“What does queer theory have to do with teaching science in elementary schools and preparing elementary teachers to teach science?” This is a question I am often asked by colleagues, teachers, and graduate students. The question, while genuine, betrays an underlying disconnect between assimilationist perspectives focused on injustices experienced by lesbian, gay, bixesual, transgender, and queer (LGBTQ) people in schools and the queer theory effort to disrupt the categories that privileges heteronormative identities. The question also betrays the tendency to link sexuality with the act of sex and sexual object choice and an uncomfortableness with bringing sexual taboo topics into the elementary classroom. In this talk I will address these concerns by exploring how queer theory can be a useful tool for re-imagining elementary science education and elementary science teacher preparation. I will focus on three areas: Adding strand for the “Feeling for the Organism” into the Next Generation Science Standards, inviting sexuality into the elementary science classroom, and disrupting preservice elementary teachers’ science teacher identities. I conclude that queering elementary science and science teacher preparation has the potential to release elementary students and their teachers to love and learn science.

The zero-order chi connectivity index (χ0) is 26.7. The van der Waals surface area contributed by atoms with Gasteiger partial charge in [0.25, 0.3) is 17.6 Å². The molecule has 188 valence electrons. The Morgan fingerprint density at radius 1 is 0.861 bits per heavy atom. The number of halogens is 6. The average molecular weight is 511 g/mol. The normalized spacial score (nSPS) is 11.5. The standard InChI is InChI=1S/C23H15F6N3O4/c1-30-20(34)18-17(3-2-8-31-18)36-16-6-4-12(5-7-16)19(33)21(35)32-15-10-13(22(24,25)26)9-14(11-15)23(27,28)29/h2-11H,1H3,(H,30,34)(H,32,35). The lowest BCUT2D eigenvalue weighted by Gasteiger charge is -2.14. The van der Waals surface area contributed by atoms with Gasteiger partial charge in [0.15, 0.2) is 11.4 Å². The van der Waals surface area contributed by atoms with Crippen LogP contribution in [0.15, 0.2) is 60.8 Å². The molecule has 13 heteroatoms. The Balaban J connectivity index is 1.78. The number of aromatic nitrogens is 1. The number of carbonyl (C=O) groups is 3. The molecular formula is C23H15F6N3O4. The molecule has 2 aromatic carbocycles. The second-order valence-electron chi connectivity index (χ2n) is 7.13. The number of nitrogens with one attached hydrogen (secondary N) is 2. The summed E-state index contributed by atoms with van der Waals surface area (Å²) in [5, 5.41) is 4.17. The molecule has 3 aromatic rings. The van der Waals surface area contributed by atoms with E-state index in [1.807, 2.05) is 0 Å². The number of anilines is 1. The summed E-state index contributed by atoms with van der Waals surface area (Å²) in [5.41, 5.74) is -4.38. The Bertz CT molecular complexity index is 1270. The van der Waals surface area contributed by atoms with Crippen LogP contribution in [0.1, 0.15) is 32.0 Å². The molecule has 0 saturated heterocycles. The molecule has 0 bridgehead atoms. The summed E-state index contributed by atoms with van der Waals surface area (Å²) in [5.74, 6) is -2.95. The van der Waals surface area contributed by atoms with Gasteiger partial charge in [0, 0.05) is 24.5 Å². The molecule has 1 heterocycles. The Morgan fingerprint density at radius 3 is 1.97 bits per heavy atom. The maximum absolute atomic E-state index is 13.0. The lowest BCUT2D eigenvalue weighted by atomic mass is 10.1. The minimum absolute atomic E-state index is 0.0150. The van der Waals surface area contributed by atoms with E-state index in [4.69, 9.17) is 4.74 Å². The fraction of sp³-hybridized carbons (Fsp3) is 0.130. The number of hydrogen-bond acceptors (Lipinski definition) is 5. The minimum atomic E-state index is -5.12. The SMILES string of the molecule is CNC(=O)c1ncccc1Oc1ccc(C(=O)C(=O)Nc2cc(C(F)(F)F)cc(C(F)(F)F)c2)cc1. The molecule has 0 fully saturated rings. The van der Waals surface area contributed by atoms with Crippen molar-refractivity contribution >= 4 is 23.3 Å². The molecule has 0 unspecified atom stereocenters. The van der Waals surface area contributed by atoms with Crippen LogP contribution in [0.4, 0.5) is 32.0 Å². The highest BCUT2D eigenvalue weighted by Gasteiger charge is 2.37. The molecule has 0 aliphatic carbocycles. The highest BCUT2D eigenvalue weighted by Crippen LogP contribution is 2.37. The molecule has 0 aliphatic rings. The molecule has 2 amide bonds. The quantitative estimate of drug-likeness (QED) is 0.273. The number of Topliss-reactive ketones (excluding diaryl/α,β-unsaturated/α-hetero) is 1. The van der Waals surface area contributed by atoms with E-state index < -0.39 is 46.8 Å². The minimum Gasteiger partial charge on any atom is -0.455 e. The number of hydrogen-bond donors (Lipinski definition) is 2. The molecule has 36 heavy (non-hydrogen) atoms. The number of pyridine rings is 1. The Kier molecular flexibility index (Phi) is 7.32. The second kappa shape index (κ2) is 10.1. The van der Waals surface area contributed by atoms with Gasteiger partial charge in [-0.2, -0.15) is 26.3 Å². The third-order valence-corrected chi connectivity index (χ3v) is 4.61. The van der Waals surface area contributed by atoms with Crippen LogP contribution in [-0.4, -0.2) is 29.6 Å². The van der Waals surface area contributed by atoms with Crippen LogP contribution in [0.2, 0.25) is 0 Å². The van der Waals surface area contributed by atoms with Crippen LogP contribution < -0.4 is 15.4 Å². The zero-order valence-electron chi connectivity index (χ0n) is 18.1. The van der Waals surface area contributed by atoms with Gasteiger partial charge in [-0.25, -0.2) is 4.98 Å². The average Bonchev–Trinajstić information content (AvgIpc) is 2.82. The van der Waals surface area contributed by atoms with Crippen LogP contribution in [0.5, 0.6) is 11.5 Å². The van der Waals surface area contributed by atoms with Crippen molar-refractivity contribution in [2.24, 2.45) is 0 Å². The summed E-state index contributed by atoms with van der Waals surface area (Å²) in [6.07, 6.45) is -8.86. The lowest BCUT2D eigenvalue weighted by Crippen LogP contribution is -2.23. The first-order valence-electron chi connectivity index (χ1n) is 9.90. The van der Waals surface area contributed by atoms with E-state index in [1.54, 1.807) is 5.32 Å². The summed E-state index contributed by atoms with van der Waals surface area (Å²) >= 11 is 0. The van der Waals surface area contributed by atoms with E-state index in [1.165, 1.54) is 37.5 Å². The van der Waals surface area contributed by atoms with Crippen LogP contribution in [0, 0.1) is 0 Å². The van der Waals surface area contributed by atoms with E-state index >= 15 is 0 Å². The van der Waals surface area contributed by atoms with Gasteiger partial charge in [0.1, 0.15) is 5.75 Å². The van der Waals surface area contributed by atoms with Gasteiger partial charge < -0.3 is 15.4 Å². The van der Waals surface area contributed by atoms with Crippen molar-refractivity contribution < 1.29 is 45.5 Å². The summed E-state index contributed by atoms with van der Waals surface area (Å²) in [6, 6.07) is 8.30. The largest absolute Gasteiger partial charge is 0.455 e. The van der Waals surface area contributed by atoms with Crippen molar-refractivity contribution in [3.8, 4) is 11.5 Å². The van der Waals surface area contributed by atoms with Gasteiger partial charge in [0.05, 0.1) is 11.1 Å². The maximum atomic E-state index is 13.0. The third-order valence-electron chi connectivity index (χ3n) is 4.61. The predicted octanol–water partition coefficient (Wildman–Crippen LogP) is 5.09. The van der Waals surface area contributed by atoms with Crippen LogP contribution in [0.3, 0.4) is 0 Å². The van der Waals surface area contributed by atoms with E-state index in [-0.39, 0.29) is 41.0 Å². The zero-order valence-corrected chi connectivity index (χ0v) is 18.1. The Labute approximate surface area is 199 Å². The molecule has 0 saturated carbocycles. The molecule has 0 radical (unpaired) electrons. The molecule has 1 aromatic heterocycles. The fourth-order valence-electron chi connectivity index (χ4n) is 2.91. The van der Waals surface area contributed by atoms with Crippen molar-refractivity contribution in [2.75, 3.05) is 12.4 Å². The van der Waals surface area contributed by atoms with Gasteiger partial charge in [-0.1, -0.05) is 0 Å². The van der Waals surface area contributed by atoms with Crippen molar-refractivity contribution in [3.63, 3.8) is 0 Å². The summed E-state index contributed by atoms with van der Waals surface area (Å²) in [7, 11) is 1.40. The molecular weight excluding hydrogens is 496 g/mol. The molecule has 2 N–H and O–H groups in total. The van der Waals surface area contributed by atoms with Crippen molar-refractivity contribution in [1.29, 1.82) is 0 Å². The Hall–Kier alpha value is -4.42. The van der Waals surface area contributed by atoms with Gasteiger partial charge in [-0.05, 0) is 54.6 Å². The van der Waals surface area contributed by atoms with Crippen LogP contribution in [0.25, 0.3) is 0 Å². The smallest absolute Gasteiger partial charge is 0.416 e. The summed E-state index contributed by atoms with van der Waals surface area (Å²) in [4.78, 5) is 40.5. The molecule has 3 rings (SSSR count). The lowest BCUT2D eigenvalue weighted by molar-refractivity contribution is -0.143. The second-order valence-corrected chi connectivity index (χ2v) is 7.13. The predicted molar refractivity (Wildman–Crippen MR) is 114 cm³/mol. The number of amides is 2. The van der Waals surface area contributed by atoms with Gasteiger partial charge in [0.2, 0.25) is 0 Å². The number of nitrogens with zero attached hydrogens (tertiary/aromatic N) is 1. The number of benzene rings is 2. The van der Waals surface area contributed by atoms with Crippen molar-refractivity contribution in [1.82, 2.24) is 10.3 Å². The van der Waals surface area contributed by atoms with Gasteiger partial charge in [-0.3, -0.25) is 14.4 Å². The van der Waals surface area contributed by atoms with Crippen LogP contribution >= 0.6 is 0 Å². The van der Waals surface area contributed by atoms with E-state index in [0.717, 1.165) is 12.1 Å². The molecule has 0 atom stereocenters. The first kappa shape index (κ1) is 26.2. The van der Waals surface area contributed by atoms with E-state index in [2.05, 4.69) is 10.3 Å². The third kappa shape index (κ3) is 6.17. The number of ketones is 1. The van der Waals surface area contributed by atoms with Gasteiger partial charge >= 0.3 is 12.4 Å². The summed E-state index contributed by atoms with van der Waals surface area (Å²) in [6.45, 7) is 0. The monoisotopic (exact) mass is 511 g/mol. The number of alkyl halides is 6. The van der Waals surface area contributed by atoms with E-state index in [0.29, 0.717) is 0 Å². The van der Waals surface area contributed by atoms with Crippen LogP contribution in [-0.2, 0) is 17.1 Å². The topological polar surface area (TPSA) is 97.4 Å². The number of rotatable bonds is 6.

Kristin L. Gunckel is an associate professor of science education in the Department of Teaching, Learning, and Sociocultural Studies. Her research interests include preparing elementary teachers to teach science. She works with preservice teachers and classroom teachers to bring more science to elementary schools. Kristin is also interested in critical perspectives on the common discourse around teaching and learning science. Her use of queer theory stems from her desire to release science education from the straight-jacket of the dominant paradigm and open the elementary classroom to more interesting, inclusive, and powerful science education.
Questions for Prof. Gunckel? kgunckel[at]email.arizona.edu